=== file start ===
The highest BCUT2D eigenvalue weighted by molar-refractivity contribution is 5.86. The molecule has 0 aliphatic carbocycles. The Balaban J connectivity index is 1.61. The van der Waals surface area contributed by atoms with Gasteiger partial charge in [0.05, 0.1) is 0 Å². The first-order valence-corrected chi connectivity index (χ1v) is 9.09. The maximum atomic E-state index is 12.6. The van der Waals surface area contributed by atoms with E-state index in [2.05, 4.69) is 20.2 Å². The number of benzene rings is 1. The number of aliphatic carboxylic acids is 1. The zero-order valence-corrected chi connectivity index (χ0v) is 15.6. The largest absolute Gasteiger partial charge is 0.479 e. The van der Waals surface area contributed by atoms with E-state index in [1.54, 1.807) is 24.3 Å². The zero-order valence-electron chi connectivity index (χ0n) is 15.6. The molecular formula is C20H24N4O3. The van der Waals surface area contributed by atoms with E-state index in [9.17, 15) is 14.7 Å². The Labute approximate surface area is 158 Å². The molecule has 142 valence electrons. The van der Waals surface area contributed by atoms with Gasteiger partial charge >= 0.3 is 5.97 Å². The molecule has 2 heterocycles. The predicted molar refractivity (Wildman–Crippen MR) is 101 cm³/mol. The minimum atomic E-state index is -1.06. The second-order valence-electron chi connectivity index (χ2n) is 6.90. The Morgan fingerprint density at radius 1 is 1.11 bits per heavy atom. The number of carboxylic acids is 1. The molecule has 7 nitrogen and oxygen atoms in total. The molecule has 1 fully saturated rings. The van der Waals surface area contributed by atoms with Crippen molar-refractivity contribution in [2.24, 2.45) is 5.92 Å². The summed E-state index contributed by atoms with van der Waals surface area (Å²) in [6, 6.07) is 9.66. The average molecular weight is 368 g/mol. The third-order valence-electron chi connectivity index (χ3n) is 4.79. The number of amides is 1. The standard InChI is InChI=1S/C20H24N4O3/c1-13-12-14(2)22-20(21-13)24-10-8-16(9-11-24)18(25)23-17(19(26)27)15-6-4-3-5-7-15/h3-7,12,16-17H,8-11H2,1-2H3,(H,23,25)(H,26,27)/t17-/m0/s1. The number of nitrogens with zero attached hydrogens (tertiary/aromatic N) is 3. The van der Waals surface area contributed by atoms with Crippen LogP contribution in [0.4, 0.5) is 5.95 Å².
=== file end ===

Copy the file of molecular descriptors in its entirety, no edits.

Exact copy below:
The highest BCUT2D eigenvalue weighted by molar-refractivity contribution is 5.86. The molecule has 0 aliphatic carbocycles. The Balaban J connectivity index is 1.61. The van der Waals surface area contributed by atoms with Gasteiger partial charge in [0.05, 0.1) is 0 Å². The first-order valence-corrected chi connectivity index (χ1v) is 9.09. The maximum atomic E-state index is 12.6. The van der Waals surface area contributed by atoms with E-state index in [2.05, 4.69) is 20.2 Å². The number of benzene rings is 1. The number of aliphatic carboxylic acids is 1. The zero-order valence-corrected chi connectivity index (χ0v) is 15.6. The largest absolute Gasteiger partial charge is 0.479 e. The van der Waals surface area contributed by atoms with E-state index in [1.54, 1.807) is 24.3 Å². The zero-order valence-electron chi connectivity index (χ0n) is 15.6. The molecular formula is C20H24N4O3. The van der Waals surface area contributed by atoms with E-state index in [9.17, 15) is 14.7 Å². The Labute approximate surface area is 158 Å². The molecule has 142 valence electrons. The van der Waals surface area contributed by atoms with Gasteiger partial charge >= 0.3 is 5.97 Å². The molecule has 2 heterocycles. The predicted molar refractivity (Wildman–Crippen MR) is 101 cm³/mol. The minimum atomic E-state index is -1.06. The second-order valence-electron chi connectivity index (χ2n) is 6.90. The Morgan fingerprint density at radius 1 is 1.11 bits per heavy atom. The number of carboxylic acids is 1. The molecule has 7 nitrogen and oxygen atoms in total. The molecule has 1 fully saturated rings. The van der Waals surface area contributed by atoms with Crippen molar-refractivity contribution in [2.24, 2.45) is 5.92 Å². The summed E-state index contributed by atoms with van der Waals surface area (Å²) in [6, 6.07) is 9.66. The average molecular weight is 368 g/mol. The third-order valence-electron chi connectivity index (χ3n) is 4.79. The number of amides is 1. The standard InChI is InChI=1S/C20H24N4O3/c1-13-12-14(2)22-20(21-13)24-10-8-16(9-11-24)18(25)23-17(19(26)27)15-6-4-3-5-7-15/h3-7,12,16-17H,8-11H2,1-2H3,(H,23,25)(H,26,27)/t17-/m0/s1. The number of nitrogens with zero attached hydrogens (tertiary/aromatic N) is 3. The van der Waals surface area contributed by atoms with Crippen LogP contribution in [0.4, 0.5) is 5.95 Å².